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Florida Democrats tell Ken Detzner not to comply with Trump voter fraud commission request



The Florida Democratic Party and Democratic politicians have urged Florida Secretary of State Ken Detzner to not comply with a request for voter data from President Donald Trump's voter fraud commission.

It's unlikely that Detzner -- an appointee of Trump ally Gov. Rick Scott -- will pay much attention to the growing list of pleas from Democrats to decline the commission's request for a long list of voter roll data.

The Presidential Advisory Commission for Voter Integrity sent a June 28 letter to the Florida Division of Elections asking officials to hand over voter data by July 14. The commission, which is led by Vice President Mike Pence and Kansas Secretary of State Kris Kobach, wants voters' names, registration status, political party affiliation, voting history, social security numbers and other information "if publicly available under the laws of your state."  

Detzner's spokeswoman has said that he is reviewing the request while Scott's office deferred comment to Detzner's office. The newly formed Miami-Dade Democratic Lawyers Council plans to file a challenge to the request.

Florida Democratic Party chair Stephen Bittel wrote a letter urging Detzner to refuse to turn over citizens' data.

"We remind you that complying with this request may put voters at risk of identity theft, encroach federal rights to privacy, and violate the Federal Voting Rights Act in addition to the Florida Constitution," states the letter co-signed by Senate leader Oscar Braynon, Senate Leader-designate Jeff Clemens, House leader Janet Cruz and House Leader-Designate Kionne McGhee.

Additionally, the Florida Senate Democratic Caucus sent a letter to Detzner calling the commission's request an "invasion of privacy and federal overreach."

"It also begs the question of why this data is being sought in the first place, and whether voter suppression may be the ultimate goal," the caucus wrote.

All three of the Democratic candidates for governor -- Tallahassee Mayor Andrew Gillum, former U.S. Rep. Gwen Graham and Orlando businessman Chris King -- have urged Detzner not to comply with the commission's request.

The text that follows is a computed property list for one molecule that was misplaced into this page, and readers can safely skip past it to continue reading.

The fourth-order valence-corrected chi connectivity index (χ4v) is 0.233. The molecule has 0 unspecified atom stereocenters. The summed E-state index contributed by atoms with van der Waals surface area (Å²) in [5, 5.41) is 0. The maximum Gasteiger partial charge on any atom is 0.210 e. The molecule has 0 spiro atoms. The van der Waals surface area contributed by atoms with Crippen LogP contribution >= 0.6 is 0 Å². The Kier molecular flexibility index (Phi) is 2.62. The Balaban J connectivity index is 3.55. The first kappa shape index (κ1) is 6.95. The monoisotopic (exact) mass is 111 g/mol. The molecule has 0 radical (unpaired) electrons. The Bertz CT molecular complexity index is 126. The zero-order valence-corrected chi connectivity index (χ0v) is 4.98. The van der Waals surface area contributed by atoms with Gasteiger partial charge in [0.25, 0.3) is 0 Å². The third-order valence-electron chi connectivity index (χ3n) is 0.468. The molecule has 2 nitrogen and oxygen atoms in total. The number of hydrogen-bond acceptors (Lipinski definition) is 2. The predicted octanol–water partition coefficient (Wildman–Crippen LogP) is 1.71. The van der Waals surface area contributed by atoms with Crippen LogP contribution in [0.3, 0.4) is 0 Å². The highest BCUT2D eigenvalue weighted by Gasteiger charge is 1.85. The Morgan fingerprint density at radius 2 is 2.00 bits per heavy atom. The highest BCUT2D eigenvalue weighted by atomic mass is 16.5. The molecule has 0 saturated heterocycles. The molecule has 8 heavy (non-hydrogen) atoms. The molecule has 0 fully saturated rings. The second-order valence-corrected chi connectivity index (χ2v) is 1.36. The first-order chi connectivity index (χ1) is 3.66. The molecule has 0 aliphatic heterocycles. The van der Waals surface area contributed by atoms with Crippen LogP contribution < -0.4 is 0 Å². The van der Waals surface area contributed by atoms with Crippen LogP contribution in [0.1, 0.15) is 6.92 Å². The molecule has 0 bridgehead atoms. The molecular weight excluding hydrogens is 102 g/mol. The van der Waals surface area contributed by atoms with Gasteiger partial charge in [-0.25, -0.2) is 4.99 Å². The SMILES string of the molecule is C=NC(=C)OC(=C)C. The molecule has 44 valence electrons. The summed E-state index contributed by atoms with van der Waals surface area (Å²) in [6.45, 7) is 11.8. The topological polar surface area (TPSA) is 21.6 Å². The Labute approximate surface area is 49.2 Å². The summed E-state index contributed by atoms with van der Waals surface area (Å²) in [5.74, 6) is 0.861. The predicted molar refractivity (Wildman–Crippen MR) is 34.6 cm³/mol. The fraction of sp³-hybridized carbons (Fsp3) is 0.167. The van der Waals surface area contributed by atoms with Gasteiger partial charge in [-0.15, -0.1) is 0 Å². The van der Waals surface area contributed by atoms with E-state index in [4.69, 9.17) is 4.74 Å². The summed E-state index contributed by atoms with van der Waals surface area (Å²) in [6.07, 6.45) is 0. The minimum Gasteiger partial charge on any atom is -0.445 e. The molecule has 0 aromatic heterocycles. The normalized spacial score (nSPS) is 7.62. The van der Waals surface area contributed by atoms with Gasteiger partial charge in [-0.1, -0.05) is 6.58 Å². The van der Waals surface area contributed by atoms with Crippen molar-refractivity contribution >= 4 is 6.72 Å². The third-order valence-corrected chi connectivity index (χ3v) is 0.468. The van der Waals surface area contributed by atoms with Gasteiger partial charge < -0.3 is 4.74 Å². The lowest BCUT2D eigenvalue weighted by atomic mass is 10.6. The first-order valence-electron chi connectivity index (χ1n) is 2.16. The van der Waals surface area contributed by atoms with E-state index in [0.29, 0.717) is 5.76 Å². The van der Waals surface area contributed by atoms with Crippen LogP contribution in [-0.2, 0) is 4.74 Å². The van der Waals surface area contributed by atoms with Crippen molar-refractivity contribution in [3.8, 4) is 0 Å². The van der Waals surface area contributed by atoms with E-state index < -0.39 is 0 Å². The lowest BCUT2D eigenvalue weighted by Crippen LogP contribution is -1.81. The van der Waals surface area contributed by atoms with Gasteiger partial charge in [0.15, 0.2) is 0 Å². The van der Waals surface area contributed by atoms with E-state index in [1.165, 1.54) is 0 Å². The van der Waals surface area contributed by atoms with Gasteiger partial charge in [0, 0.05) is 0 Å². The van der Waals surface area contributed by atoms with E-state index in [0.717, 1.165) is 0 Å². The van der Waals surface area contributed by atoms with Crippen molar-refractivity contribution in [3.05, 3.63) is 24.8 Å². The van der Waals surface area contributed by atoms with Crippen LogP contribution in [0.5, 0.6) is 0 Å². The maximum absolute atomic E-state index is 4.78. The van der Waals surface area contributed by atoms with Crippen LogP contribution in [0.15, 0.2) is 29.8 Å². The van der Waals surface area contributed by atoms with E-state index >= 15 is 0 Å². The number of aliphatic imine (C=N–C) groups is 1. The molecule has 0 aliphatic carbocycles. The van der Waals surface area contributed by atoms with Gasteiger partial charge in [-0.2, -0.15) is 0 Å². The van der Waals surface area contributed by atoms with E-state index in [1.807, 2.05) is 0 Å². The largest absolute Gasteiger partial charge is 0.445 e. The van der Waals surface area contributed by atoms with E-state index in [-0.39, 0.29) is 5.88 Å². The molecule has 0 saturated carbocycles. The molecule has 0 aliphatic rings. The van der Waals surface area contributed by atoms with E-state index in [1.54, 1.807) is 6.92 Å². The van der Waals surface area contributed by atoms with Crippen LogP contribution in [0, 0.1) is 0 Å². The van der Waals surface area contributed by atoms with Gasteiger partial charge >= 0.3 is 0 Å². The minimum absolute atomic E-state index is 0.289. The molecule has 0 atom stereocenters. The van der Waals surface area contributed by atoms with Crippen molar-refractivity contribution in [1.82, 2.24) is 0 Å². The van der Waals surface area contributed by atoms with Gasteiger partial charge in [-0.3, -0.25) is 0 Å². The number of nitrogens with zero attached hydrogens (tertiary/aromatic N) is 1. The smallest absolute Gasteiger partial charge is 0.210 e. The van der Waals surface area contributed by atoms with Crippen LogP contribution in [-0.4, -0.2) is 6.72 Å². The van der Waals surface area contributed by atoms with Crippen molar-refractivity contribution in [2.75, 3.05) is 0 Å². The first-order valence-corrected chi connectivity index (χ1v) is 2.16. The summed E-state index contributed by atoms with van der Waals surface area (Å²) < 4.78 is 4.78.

Gillum filed a Freedom of Information Act request asking Detzner to provide any evidence of voter fraud in the 2016 election.

“Floridians deserve truth and confidence in the electoral process, so my demand is simple - if there’s widespread voter fraud, then prove it by releasing evidence of it. If there’s none, then it is time that Florida stands up against the Trump Administration and this dangerous and unfounded lie.”

Graham sent a letter to Detzner and Scott calling the commission a "sham" and urging them to take steps to make it easier to vote including adding voting on college campuses, expanding early voting, automatic registration, and restoration of civil rights for felons who have served their sentences.

King wrote in a press release: "This request is nothing more than the latest attack on democracy by noted voter suppression advocate, Kris Kobach. We should be in the business of expanding access to voting, not suppressing it."

Several Democratic members of Congress in Florida wrote a letter calling the commission's request "outrageous" and recalled past flawed efforts to purge voters from the rolls. 

"It is our sincere hope that you have learned from your prior attempts to find voter fraud where none existed in Florida and choose this time to respect the privacy rights of Florida voters," states the letter signed by Charlie Crist, Kathy Castor, Ted Deutch, Lois Frankel, Alcee Hastings, Al Lawson and Debbie Wasserman Schultz.  

The League of Women voters, a nonpartisan organization, also wrote a letter to Detnzer urging him to decline the commission's request. The League wrote that some of the commission's requested information such as Social Security numbers is shielded from public records in state law.

Trump made repeated claims about massive voter fraud and election rigging, which PolitiFact debunked again and again and again and again and again and again and again.  (as well as a claim by his spokesman Sean Spicer).

Miami Herald file photo of voters in Miami-Dade

This post has been updated to include comments from additional politicians.